Micro LED, a new kind of TV tech, is here. But will 2021 finally be the year it hits mainstream TVs?
Ever since we set eyes on Samsung’s ‘The Wall’ at CES 2018 we’ve been looking forward to seeing whether this exciting new panel tech catches on in such a competitive market – or gets left behind in favor of less expensive alternatives.
Fast-forward to the present day and ‘The Wall’ is back. During a spate of announcements ahead of CES 2021, Samsung unveiled a new Micro LED set that can be wall-mounted without professional installation – and looks to be putting its modular design to good use.
What’s important is this isn’t the only example of Micro LED tech. Augmented reality and wearable tech developer Vuzix has announced its newest pair of smart glasses at CES 2021, which are powered by microLED tech.
Finally, it’s also being used in film-making – as we explored recently during the filming for The Mandalorian.
Don’t worry – it doesn’t look like Micro LED is going to replace OLED any time soon, as it’s still in the very early stages and nowhere near mass production.
So, with all of the unfounded (at least for a while) fears out of the way, let’s explore what exactly Micro LED is, what it’ll be used for, and whether or not it will one day replace OLED.
What is Micro LED?
To put it simply, Micro LED takes traditional LEDs and shrinks them down to the microscopic level. Now, that might not seem all that impressive on first glance, but because of how small these LEDs are, and the fact that they’re self-emitting, microLED is able to produce a picture with brightness that rivals OLED – without any of the downsides that come with using an organic substance.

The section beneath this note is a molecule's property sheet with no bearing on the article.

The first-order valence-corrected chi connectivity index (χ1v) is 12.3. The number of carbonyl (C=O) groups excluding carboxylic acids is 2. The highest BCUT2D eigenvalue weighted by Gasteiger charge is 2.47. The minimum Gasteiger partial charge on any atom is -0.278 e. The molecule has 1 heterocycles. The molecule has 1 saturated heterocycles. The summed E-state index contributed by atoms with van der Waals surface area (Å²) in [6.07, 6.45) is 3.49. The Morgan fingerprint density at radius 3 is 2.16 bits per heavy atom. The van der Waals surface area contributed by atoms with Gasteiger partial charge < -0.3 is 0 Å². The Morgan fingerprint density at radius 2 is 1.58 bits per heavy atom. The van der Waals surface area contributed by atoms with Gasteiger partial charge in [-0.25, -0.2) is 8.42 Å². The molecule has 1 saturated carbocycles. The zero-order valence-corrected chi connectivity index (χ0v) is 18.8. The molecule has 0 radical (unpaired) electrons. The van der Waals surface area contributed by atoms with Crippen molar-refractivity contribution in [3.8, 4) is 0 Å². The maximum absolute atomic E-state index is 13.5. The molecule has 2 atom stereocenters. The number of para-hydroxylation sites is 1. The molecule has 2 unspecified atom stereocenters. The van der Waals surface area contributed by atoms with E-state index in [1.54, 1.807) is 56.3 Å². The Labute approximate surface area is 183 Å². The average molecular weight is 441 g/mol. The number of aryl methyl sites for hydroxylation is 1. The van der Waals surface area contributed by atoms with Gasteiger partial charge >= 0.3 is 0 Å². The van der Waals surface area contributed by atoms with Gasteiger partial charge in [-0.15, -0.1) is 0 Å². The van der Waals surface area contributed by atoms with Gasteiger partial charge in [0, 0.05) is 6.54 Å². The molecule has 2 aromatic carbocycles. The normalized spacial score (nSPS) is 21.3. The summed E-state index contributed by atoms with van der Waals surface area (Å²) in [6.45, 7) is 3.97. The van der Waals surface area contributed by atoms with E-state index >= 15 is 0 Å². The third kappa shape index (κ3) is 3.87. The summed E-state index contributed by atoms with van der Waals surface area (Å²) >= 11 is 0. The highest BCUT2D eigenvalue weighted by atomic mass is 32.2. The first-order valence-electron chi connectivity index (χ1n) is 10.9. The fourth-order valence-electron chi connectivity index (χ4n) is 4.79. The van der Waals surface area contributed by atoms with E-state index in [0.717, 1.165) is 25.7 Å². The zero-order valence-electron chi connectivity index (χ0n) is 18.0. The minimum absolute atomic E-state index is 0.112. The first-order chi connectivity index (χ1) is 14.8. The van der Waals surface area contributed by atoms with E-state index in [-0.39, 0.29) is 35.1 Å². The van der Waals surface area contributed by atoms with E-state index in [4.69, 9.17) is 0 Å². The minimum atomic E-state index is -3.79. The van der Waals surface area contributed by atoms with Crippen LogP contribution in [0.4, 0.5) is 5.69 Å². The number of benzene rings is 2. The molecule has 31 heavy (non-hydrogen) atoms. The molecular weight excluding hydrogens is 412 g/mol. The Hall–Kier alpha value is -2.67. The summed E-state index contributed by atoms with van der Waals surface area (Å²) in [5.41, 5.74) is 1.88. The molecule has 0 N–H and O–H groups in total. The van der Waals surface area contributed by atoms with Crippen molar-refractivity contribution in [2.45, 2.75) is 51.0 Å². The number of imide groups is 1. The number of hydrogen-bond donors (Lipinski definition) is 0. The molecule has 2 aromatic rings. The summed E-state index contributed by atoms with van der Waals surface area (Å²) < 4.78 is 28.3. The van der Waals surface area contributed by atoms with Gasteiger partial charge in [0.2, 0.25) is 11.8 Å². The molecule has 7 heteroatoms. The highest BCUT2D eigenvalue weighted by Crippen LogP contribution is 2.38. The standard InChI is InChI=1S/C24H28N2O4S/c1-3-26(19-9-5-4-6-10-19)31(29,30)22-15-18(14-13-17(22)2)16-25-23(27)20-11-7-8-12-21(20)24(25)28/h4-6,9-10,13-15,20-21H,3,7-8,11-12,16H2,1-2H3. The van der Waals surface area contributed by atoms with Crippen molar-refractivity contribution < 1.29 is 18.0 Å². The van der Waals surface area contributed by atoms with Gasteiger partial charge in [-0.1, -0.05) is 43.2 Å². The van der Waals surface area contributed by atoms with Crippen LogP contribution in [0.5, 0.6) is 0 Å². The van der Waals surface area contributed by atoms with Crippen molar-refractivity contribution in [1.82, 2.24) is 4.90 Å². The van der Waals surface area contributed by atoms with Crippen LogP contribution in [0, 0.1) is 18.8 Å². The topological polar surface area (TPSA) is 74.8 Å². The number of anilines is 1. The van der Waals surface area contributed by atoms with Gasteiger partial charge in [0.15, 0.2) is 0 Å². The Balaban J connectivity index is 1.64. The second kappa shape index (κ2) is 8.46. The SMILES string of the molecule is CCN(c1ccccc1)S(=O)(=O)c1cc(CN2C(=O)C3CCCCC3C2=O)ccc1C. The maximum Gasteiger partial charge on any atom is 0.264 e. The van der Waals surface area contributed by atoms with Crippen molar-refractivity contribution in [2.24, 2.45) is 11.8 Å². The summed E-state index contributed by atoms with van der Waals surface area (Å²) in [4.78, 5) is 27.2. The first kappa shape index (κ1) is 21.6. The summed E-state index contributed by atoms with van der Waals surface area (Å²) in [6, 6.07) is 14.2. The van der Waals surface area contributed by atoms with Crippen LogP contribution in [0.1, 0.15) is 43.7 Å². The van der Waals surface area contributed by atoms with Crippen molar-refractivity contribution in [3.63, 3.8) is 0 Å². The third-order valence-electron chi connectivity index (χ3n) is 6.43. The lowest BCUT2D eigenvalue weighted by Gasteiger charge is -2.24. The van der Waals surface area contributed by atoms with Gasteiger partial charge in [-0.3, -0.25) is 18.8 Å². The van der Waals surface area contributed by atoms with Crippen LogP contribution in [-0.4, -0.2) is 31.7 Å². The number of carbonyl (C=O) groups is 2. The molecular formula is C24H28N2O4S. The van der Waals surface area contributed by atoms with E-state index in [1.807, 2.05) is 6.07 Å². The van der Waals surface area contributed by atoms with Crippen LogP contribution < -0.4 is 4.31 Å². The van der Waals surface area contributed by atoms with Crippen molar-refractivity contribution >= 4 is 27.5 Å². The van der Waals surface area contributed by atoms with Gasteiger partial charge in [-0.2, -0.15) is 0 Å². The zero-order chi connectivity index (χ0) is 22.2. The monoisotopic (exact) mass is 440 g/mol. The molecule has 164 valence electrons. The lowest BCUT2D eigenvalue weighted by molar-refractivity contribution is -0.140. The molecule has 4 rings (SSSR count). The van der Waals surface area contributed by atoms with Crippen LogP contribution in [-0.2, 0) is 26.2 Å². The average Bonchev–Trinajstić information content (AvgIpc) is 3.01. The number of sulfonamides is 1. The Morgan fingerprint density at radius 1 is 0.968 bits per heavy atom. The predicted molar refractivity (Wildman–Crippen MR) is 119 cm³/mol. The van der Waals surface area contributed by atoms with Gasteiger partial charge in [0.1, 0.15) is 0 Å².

This means that you won’t have to worry about a Micro LED display degrading over time. A Micro LED display, barring outside forces, will stay at its peak brightness with no natural degradation. You also won’t have to worry about images burning into the screen, which will be a boon for anyone playing games, or even for smartphone and smartwatch manufacturers who would otherwise have to worry about UI elements reducing the lifespan of their devices.
The only problem here is that it’s currently extraordinarily difficult to manufacture any kind of screen using Micro LED – even for robots. For a standard 55-inch panel, you’re looking at millions of Micro LEDs that need to be placed perfectly. Misalignment can lead to uneven lighting and colors, so until manufacturers can cross this hurdle, we likely won’t see this technology in the mainstream.
Not to be confused with QLED TV, Samsung's other premium panel technology, which you can see plenty of in this year's new Samsung TVs, along with the Mini LED technology being utilized in their backlights.
Micro LED vs OLED: considering cost
The biggest thing that separates Micro LED and OLED is the price. It wouldn’t make much sense to manufacture lots of TVs using Micro LED technology – so OLED takes the win there, as it can literally be printed.
There’s also the issue of longevity. OLED, because it uses an organic compound that naturally decays over time, doesn’t last forever. This is an issue, primarily because when you spend thousands of dollars on a high-end TV, you’re doing so under the assumption that you’re making an investment that will last a while. And, while you likely won’t see any degradation within the first 5 years or so of using your device, it’s not going to stay like that.
That’s not to mention the burn in. As gaming becomes more and more popular, with devices like the Nintendo Switch bringing in people who may have never played games before, burn in is going to start making a lot of headlines – especially as the price of OLED displays comes down. Micro LED doesn’t have this problem. It’s just a shame that Micro LED is so far away from being implemented into consumer televisions.